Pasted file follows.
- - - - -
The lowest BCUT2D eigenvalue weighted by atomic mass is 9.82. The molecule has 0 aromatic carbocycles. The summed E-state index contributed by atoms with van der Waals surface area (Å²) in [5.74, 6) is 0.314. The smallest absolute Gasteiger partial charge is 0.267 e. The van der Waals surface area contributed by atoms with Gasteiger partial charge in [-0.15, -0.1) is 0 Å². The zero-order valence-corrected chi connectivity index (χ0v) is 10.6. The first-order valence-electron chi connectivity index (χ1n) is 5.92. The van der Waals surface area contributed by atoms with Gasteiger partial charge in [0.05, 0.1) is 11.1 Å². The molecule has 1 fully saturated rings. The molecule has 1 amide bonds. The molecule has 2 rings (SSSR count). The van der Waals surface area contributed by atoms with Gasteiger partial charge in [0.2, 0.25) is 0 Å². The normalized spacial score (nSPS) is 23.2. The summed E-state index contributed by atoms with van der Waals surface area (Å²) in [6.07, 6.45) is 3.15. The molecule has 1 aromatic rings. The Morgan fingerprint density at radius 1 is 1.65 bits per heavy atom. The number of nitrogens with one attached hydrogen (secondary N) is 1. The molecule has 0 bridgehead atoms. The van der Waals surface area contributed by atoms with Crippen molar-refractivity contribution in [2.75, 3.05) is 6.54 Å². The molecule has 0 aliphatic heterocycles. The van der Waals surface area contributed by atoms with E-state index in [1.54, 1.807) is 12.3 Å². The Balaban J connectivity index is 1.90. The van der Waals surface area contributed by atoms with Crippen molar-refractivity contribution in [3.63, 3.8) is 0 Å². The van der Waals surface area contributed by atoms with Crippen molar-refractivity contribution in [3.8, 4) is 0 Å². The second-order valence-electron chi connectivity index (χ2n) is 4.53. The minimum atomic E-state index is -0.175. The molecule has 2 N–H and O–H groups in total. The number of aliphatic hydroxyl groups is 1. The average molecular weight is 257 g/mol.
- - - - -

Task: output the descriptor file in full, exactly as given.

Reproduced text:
The lowest BCUT2D eigenvalue weighted by atomic mass is 9.82. The molecule has 0 aromatic carbocycles. The summed E-state index contributed by atoms with van der Waals surface area (Å²) in [5.74, 6) is 0.314. The smallest absolute Gasteiger partial charge is 0.267 e. The van der Waals surface area contributed by atoms with Gasteiger partial charge in [-0.15, -0.1) is 0 Å². The zero-order valence-corrected chi connectivity index (χ0v) is 10.6. The first-order valence-electron chi connectivity index (χ1n) is 5.92. The van der Waals surface area contributed by atoms with Gasteiger partial charge in [0.05, 0.1) is 11.1 Å². The molecule has 1 fully saturated rings. The molecule has 1 amide bonds. The molecule has 2 rings (SSSR count). The van der Waals surface area contributed by atoms with Gasteiger partial charge in [0.2, 0.25) is 0 Å². The normalized spacial score (nSPS) is 23.2. The summed E-state index contributed by atoms with van der Waals surface area (Å²) in [6.07, 6.45) is 3.15. The molecule has 1 aromatic rings. The Morgan fingerprint density at radius 1 is 1.65 bits per heavy atom. The number of nitrogens with one attached hydrogen (secondary N) is 1. The molecule has 0 bridgehead atoms. The van der Waals surface area contributed by atoms with Crippen molar-refractivity contribution in [2.75, 3.05) is 6.54 Å². The molecule has 0 aliphatic heterocycles. The van der Waals surface area contributed by atoms with E-state index in [1.54, 1.807) is 12.3 Å². The Balaban J connectivity index is 1.90. The van der Waals surface area contributed by atoms with Crippen molar-refractivity contribution in [3.63, 3.8) is 0 Å². The van der Waals surface area contributed by atoms with Crippen molar-refractivity contribution in [3.8, 4) is 0 Å². The second-order valence-electron chi connectivity index (χ2n) is 4.53. The minimum atomic E-state index is -0.175. The molecule has 2 N–H and O–H groups in total. The number of aliphatic hydroxyl groups is 1. The average molecular weight is 257 g/mol.